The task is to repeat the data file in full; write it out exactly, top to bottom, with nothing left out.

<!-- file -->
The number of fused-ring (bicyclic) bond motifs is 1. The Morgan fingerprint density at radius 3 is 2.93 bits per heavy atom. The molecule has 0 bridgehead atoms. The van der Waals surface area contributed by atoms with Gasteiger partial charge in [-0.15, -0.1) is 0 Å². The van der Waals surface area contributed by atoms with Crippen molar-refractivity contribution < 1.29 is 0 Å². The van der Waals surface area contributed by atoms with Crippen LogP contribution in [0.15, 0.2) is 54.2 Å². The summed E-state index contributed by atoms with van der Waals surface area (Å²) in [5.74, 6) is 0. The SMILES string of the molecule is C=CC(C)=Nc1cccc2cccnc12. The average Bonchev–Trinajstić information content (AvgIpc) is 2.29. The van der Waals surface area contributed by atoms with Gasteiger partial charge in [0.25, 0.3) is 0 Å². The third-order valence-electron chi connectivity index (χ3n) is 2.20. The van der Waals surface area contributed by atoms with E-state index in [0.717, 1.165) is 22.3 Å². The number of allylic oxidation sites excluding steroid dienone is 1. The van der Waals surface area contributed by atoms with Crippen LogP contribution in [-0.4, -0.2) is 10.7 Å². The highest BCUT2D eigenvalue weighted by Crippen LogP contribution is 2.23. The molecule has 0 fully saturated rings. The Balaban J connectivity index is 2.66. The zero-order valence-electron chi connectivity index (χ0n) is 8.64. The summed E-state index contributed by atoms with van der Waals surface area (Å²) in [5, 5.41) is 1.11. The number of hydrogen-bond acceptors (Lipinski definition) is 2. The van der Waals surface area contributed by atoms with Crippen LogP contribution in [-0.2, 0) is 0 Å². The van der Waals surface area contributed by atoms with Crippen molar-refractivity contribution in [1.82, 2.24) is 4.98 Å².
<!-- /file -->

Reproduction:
The number of fused-ring (bicyclic) bond motifs is 1. The Morgan fingerprint density at radius 3 is 2.93 bits per heavy atom. The molecule has 0 bridgehead atoms. The van der Waals surface area contributed by atoms with Gasteiger partial charge in [-0.15, -0.1) is 0 Å². The van der Waals surface area contributed by atoms with Crippen molar-refractivity contribution < 1.29 is 0 Å². The van der Waals surface area contributed by atoms with Crippen LogP contribution in [0.15, 0.2) is 54.2 Å². The summed E-state index contributed by atoms with van der Waals surface area (Å²) in [5.74, 6) is 0. The SMILES string of the molecule is C=CC(C)=Nc1cccc2cccnc12. The average Bonchev–Trinajstić information content (AvgIpc) is 2.29. The van der Waals surface area contributed by atoms with Gasteiger partial charge in [0.25, 0.3) is 0 Å². The third-order valence-electron chi connectivity index (χ3n) is 2.20. The van der Waals surface area contributed by atoms with E-state index in [0.717, 1.165) is 22.3 Å². The number of allylic oxidation sites excluding steroid dienone is 1. The van der Waals surface area contributed by atoms with Crippen LogP contribution in [-0.4, -0.2) is 10.7 Å². The highest BCUT2D eigenvalue weighted by Crippen LogP contribution is 2.23. The molecule has 0 fully saturated rings. The Balaban J connectivity index is 2.66. The zero-order valence-electron chi connectivity index (χ0n) is 8.64. The summed E-state index contributed by atoms with van der Waals surface area (Å²) in [5, 5.41) is 1.11. The number of hydrogen-bond acceptors (Lipinski definition) is 2. The van der Waals surface area contributed by atoms with Crippen LogP contribution in [-0.2, 0) is 0 Å². The van der Waals surface area contributed by atoms with Crippen molar-refractivity contribution in [1.82, 2.24) is 4.98 Å².